Opinion: Public needs to remember ills of Nutting
By Larry Weitzman
During his criminal trial, Ray Nutting was described by his lawyer as a “bumbling woodsman.” On June 5 this “bumbling woodsman” who is already politicking for the El Dorado County District 2 Board of Supervisors seat in 2020, was badly defeated at the polls although he was not specifically running for any office in that election.
The seat (District 2 Board of Supervisors) which he is now running for is a seat he once held, but because of his 2014 criminal trial and conviction he was removed from office by Judge Timothy Buckley.
In the recent June 5 election, Nutting, the “bumbling woodsman,” supported the candidacy of Dan Dellinger who was running for county recorder and Mike Owen who ran for auditor/controller. The “bumbling woodsman” heavily supported and advised both candidates, handing out flyers at Walmart, putting up campaign signs and contributed hundreds of dollars directly to each campaign, according to official election records. Dellinger in spite of spending over $27,000 through April 22, 2018, lost big in a three-way race; garnering just 22 percent of the vote. The other two candidates, neither of who had a political machine, split the other 78 percent of the vote and will face each other in a runoff.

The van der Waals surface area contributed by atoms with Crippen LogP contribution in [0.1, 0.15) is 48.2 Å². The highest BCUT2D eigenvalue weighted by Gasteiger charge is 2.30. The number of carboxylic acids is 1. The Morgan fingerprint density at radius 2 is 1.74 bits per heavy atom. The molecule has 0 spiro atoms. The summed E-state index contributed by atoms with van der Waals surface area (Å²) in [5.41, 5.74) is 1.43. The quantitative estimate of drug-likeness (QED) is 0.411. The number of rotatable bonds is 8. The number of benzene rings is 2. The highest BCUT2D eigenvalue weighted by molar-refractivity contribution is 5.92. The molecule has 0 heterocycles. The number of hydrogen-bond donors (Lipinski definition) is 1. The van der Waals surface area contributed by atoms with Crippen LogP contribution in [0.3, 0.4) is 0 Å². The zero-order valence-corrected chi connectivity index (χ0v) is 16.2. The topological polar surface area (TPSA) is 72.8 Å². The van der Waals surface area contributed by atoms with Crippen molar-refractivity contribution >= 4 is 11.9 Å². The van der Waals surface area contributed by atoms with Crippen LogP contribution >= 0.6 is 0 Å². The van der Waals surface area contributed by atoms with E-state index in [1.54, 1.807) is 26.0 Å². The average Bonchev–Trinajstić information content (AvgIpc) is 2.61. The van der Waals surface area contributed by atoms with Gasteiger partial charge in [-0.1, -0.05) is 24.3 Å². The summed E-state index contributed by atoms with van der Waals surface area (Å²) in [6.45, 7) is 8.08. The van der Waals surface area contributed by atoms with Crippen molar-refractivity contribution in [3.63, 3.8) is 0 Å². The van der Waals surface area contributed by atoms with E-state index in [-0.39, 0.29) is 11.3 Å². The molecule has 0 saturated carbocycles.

The “bumbling woodsman” support of Dellinger was an attempt by Nutting to “take over” the county by putting his men in place, people who would be compliant to him. The bumbling woodsman already failed twice before in the 2014 election when he was behind the horribly failed candidacy of Judson Henry who for a short time ran for district attorney (in an attempt to get back at the district attorney who Nutting mistakenly thought prosecuted him) before dropping out of the race because of discrepancies about residence. For El Dorado County residency Henry used the address of a Nutting confederate, Cris Alarcon, qualifications and other issues. The other loss for the “bumbling woodsman” was the Mike Owen campaign for auditor/controller.